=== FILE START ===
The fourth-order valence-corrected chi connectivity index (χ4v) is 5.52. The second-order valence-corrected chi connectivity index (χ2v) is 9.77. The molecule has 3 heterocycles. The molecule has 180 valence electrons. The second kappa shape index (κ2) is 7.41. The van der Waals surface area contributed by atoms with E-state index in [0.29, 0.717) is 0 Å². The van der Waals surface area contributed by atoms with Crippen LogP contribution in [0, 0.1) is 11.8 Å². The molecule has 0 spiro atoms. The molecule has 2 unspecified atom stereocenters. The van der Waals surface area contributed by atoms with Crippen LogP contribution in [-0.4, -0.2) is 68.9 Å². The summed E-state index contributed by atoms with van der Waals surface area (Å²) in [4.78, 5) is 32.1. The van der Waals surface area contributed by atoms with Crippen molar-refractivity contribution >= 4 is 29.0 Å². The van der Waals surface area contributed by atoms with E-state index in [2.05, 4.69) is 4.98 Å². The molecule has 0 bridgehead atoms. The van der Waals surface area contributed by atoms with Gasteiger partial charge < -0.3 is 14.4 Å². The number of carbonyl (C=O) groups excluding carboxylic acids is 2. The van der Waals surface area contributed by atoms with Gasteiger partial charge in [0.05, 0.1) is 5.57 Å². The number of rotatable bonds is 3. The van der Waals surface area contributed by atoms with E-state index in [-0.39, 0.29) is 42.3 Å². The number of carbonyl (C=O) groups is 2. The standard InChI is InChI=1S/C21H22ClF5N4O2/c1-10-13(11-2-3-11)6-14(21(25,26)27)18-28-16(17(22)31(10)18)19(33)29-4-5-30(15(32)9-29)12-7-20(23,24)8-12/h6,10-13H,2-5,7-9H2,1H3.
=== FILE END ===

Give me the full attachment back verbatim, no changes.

The fourth-order valence-corrected chi connectivity index (χ4v) is 5.52. The second-order valence-corrected chi connectivity index (χ2v) is 9.77. The molecule has 3 heterocycles. The molecule has 180 valence electrons. The second kappa shape index (κ2) is 7.41. The van der Waals surface area contributed by atoms with E-state index in [0.29, 0.717) is 0 Å². The van der Waals surface area contributed by atoms with Crippen LogP contribution in [0, 0.1) is 11.8 Å². The molecule has 0 spiro atoms. The molecule has 2 unspecified atom stereocenters. The van der Waals surface area contributed by atoms with Crippen LogP contribution in [-0.4, -0.2) is 68.9 Å². The summed E-state index contributed by atoms with van der Waals surface area (Å²) in [4.78, 5) is 32.1. The van der Waals surface area contributed by atoms with Crippen molar-refractivity contribution >= 4 is 29.0 Å². The van der Waals surface area contributed by atoms with E-state index in [2.05, 4.69) is 4.98 Å². The molecule has 0 bridgehead atoms. The van der Waals surface area contributed by atoms with Gasteiger partial charge < -0.3 is 14.4 Å². The number of carbonyl (C=O) groups excluding carboxylic acids is 2. The van der Waals surface area contributed by atoms with Gasteiger partial charge in [0.05, 0.1) is 5.57 Å². The number of rotatable bonds is 3. The van der Waals surface area contributed by atoms with E-state index in [-0.39, 0.29) is 42.3 Å². The number of carbonyl (C=O) groups is 2. The standard InChI is InChI=1S/C21H22ClF5N4O2/c1-10-13(11-2-3-11)6-14(21(25,26)27)18-28-16(17(22)31(10)18)19(33)29-4-5-30(15(32)9-29)12-7-20(23,24)8-12/h6,10-13H,2-5,7-9H2,1H3.